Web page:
I am fairly new to TDD and not so seasoned at unit testing, hence the question. I have this legacy function written in PHP

function foo(){
   x = bar();
   y = baz();
   if (x > y)
     return 'greater';
   return 'lesser';

If x (value returned by bar()) is always greater than y (value returned by baz()), I will never be able to test for 'lesser' return statement.

What should I do to cover both the test cases and achieve 100% code coverage? Redefining foo() as foo(x, y) for dependency injection hooks is not an option with legacy code.

  • 1
    What's the purpose of the function then if it always returns the same thing? – JJJ Aug 21 '13 at 14:45
  • Let me be more correct. That function returns a greater value only until Xmas :) – pranay Aug 21 '13 at 14:47
  • Injecting a function result isn't dependency injection. It's just respecting the OOP rules that assume that each method must do one and only one thing (and so be fully dependent from the others). I'm affraid the only way to unit test all cases is to redefine foo() as foo(x, y) – Atrakeur Aug 21 '13 at 14:51

I am assuming foo, bar and baz are all global functions. (If they are part of a class, you want to be using PHPUnit's mocking functionality).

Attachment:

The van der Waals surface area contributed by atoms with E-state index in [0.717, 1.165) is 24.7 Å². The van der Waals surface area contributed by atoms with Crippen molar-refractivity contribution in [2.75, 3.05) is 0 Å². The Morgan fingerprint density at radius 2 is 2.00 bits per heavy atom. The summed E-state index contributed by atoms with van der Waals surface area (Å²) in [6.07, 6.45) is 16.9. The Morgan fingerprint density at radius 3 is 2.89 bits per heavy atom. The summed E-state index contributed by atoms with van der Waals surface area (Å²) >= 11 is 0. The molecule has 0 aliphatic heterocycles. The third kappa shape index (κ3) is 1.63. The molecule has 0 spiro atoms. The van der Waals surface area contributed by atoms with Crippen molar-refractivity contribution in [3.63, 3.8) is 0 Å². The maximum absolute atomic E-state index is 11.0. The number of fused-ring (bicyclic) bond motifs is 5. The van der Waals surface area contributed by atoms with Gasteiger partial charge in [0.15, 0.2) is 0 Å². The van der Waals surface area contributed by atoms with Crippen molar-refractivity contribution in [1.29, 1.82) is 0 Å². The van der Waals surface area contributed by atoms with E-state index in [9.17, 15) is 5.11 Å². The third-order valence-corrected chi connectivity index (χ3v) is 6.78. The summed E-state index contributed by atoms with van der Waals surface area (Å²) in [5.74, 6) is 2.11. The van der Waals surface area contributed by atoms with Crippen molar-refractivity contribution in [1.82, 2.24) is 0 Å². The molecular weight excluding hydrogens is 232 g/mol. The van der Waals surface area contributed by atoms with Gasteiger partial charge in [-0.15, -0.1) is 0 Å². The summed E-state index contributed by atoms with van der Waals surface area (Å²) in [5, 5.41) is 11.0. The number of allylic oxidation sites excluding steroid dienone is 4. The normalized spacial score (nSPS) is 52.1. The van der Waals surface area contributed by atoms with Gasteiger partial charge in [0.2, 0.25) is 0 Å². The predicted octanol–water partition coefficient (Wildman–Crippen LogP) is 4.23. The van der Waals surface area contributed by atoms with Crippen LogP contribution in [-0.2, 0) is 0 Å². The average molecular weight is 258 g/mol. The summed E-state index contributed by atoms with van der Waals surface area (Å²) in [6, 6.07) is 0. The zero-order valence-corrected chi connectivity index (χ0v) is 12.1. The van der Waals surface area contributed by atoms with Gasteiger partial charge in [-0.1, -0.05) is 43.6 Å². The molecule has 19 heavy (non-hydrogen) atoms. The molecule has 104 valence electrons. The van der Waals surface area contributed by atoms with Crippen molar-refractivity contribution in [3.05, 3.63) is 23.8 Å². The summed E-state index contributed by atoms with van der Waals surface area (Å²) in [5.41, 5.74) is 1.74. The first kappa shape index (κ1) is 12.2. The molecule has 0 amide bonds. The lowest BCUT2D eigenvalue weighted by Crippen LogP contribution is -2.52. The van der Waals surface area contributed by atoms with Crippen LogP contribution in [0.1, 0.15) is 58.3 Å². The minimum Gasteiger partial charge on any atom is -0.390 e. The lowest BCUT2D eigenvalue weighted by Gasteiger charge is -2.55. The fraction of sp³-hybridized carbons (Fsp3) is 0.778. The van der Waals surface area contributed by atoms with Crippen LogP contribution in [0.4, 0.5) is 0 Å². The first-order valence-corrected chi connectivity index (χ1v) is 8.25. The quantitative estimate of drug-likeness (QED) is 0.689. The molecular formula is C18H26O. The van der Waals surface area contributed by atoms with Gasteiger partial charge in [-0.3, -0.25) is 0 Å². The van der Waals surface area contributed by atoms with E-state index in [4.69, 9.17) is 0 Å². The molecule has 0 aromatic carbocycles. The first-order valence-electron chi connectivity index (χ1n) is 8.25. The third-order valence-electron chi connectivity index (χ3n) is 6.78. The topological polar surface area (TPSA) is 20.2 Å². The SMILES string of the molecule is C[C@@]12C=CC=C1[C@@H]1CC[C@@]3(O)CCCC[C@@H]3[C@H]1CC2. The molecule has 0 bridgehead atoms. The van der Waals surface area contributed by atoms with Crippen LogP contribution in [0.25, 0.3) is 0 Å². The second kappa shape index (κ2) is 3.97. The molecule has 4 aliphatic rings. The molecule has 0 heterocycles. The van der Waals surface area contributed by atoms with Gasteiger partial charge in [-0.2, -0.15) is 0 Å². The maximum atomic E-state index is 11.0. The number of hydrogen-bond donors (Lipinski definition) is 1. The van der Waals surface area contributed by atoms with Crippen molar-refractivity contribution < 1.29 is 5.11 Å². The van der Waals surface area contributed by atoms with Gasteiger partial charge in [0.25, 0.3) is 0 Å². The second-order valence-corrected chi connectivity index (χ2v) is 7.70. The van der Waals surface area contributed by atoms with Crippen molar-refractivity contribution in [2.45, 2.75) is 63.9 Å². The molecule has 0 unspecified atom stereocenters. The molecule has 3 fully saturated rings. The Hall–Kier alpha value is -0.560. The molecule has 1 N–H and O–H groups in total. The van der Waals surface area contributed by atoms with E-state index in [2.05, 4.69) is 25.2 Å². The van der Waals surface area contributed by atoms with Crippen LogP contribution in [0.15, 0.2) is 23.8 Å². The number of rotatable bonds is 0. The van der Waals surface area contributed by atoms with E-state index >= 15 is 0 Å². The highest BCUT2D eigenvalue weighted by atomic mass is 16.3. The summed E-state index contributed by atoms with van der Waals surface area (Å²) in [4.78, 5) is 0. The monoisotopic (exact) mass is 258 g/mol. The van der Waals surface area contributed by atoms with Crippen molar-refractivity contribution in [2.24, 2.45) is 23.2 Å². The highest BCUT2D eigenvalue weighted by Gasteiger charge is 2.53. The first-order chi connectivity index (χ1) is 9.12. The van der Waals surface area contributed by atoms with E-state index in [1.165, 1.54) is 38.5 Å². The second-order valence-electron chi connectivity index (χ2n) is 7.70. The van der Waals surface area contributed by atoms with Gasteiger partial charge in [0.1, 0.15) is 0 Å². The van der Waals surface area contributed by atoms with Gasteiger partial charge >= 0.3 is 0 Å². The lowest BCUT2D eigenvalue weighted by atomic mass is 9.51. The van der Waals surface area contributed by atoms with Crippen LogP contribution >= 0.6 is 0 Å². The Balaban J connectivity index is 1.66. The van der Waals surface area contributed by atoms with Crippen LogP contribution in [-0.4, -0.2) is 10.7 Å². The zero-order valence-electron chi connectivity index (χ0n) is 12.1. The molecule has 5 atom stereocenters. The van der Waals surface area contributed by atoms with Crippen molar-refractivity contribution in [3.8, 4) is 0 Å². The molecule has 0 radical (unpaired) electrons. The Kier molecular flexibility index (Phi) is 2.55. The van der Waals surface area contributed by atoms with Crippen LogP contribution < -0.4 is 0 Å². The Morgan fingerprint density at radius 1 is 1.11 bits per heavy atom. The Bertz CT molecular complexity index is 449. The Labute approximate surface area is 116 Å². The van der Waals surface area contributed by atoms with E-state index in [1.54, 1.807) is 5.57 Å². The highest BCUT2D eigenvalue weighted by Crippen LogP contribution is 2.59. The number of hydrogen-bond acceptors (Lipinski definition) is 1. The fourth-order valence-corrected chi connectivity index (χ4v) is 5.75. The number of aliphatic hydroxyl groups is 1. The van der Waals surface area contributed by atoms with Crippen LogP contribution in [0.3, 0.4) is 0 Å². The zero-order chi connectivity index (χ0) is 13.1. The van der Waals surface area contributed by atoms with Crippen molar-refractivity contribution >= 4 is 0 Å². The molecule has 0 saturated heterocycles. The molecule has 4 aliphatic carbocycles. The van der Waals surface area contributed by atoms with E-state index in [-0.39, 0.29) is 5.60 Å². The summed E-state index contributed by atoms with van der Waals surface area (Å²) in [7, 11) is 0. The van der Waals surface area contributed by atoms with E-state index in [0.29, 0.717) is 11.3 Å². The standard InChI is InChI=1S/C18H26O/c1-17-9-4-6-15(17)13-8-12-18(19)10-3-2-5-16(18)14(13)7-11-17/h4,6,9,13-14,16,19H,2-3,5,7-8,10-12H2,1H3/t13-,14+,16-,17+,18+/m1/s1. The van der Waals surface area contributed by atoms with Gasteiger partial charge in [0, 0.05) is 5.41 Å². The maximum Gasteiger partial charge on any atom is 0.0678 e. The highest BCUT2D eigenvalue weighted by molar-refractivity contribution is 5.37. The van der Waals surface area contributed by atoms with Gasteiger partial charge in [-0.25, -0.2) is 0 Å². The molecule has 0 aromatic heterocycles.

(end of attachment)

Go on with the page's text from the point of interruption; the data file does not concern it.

I blogged before about how to use a pecl extension to replace a built-in function: http://darrendev.blogspot.jp/2012/07/mock-socket-in-php.html

This article shows a very interesting alternative approach using namespaces: http://marcelog.github.io/articles/php_mock_global_functions_for_unit_tests_with_phpunit.html

It appears you will need to wrap your legacy code in a file with a namespace declaration at the top. I don't know if that is a show-stopper for you or not.

  • thank you, using namespaces to override global functions is a neat alternative! – pranay Aug 23 '13 at 18:48

Since bar() and baz() do not take input parameters, they are either returning a constant (and you can immediately refactor foo() to { return 'greater' } ; or they depend on some external variable(s). In that case, do something like

 function testFooReturnsGreater() {
     assert ("greater".equals(foo())

 function testFooReturnsLesser() {

Since you say bar() > baz() unless it's Christmas, the setEnvironmentxxx() fixtures would need to change the program's notion of the current date (hopefully something you can mock, and not the actual system clock).

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